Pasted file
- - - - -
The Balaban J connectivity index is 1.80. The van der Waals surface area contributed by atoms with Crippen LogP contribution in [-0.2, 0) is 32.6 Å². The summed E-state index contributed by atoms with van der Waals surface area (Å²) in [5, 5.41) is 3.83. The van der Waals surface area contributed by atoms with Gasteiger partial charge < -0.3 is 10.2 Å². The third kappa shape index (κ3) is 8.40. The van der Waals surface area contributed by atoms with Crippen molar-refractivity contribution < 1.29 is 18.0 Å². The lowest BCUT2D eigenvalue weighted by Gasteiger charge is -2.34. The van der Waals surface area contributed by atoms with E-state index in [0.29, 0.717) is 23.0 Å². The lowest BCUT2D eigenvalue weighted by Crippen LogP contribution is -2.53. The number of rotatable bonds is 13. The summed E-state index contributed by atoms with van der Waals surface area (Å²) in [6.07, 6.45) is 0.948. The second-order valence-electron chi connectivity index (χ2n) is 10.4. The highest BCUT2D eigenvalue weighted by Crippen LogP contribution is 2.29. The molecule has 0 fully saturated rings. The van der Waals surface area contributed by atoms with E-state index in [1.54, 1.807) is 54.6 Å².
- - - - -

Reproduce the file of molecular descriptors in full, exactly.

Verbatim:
The Balaban J connectivity index is 1.80. The van der Waals surface area contributed by atoms with Crippen LogP contribution in [-0.2, 0) is 32.6 Å². The summed E-state index contributed by atoms with van der Waals surface area (Å²) in [5, 5.41) is 3.83. The van der Waals surface area contributed by atoms with Gasteiger partial charge < -0.3 is 10.2 Å². The third kappa shape index (κ3) is 8.40. The van der Waals surface area contributed by atoms with Crippen molar-refractivity contribution < 1.29 is 18.0 Å². The lowest BCUT2D eigenvalue weighted by Gasteiger charge is -2.34. The van der Waals surface area contributed by atoms with E-state index in [0.29, 0.717) is 23.0 Å². The lowest BCUT2D eigenvalue weighted by Crippen LogP contribution is -2.53. The number of rotatable bonds is 13. The summed E-state index contributed by atoms with van der Waals surface area (Å²) in [6.07, 6.45) is 0.948. The second-order valence-electron chi connectivity index (χ2n) is 10.4. The highest BCUT2D eigenvalue weighted by Crippen LogP contribution is 2.29. The molecule has 0 fully saturated rings. The van der Waals surface area contributed by atoms with E-state index in [1.54, 1.807) is 54.6 Å².